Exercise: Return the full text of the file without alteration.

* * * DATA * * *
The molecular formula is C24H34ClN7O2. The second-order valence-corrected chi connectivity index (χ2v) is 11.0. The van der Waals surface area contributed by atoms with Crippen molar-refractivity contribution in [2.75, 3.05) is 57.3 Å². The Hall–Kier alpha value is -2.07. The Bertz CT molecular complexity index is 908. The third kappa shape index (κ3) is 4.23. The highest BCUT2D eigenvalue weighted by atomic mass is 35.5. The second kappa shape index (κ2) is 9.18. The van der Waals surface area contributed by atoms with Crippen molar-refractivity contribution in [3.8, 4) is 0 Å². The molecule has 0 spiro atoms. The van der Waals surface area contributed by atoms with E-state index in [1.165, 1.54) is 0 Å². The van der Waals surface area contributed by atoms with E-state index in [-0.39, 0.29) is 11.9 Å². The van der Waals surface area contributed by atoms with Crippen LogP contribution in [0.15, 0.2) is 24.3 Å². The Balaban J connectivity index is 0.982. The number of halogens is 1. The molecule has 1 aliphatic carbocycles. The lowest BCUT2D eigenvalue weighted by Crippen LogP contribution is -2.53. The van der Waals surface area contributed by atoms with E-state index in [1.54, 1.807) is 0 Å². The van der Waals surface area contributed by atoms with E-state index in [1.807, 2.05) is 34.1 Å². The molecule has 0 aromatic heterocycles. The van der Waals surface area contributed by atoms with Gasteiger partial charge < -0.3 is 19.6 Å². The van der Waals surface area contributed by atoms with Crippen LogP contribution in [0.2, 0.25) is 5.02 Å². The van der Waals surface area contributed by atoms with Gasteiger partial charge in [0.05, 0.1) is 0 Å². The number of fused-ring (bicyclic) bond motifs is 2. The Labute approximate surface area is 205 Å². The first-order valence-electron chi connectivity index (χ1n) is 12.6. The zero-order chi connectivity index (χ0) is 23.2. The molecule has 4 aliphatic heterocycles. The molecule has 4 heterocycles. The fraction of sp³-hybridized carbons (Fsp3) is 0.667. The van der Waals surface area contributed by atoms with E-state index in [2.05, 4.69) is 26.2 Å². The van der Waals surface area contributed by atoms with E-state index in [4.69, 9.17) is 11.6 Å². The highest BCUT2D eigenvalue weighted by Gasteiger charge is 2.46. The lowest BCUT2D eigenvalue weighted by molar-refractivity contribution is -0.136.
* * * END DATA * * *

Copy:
The molecular formula is C24H34ClN7O2. The second-order valence-corrected chi connectivity index (χ2v) is 11.0. The van der Waals surface area contributed by atoms with Crippen molar-refractivity contribution in [2.75, 3.05) is 57.3 Å². The Hall–Kier alpha value is -2.07. The Bertz CT molecular complexity index is 908. The third kappa shape index (κ3) is 4.23. The highest BCUT2D eigenvalue weighted by atomic mass is 35.5. The second kappa shape index (κ2) is 9.18. The van der Waals surface area contributed by atoms with Crippen molar-refractivity contribution in [3.8, 4) is 0 Å². The molecule has 0 spiro atoms. The van der Waals surface area contributed by atoms with E-state index in [1.165, 1.54) is 0 Å². The van der Waals surface area contributed by atoms with E-state index in [-0.39, 0.29) is 11.9 Å². The van der Waals surface area contributed by atoms with Crippen LogP contribution in [0.15, 0.2) is 24.3 Å². The Balaban J connectivity index is 0.982. The number of halogens is 1. The molecule has 1 aliphatic carbocycles. The lowest BCUT2D eigenvalue weighted by Crippen LogP contribution is -2.53. The van der Waals surface area contributed by atoms with E-state index in [1.54, 1.807) is 0 Å². The van der Waals surface area contributed by atoms with E-state index in [1.807, 2.05) is 34.1 Å². The molecule has 0 aromatic heterocycles. The van der Waals surface area contributed by atoms with Gasteiger partial charge < -0.3 is 19.6 Å². The van der Waals surface area contributed by atoms with Crippen LogP contribution in [0.2, 0.25) is 5.02 Å². The van der Waals surface area contributed by atoms with Gasteiger partial charge in [0.05, 0.1) is 0 Å². The number of fused-ring (bicyclic) bond motifs is 2. The Labute approximate surface area is 205 Å². The first-order valence-electron chi connectivity index (χ1n) is 12.6. The zero-order chi connectivity index (χ0) is 23.2. The molecule has 4 aliphatic heterocycles. The molecule has 4 heterocycles. The fraction of sp³-hybridized carbons (Fsp3) is 0.667. The van der Waals surface area contributed by atoms with E-state index in [2.05, 4.69) is 26.2 Å². The van der Waals surface area contributed by atoms with E-state index in [4.69, 9.17) is 11.6 Å². The highest BCUT2D eigenvalue weighted by Gasteiger charge is 2.46. The lowest BCUT2D eigenvalue weighted by molar-refractivity contribution is -0.136.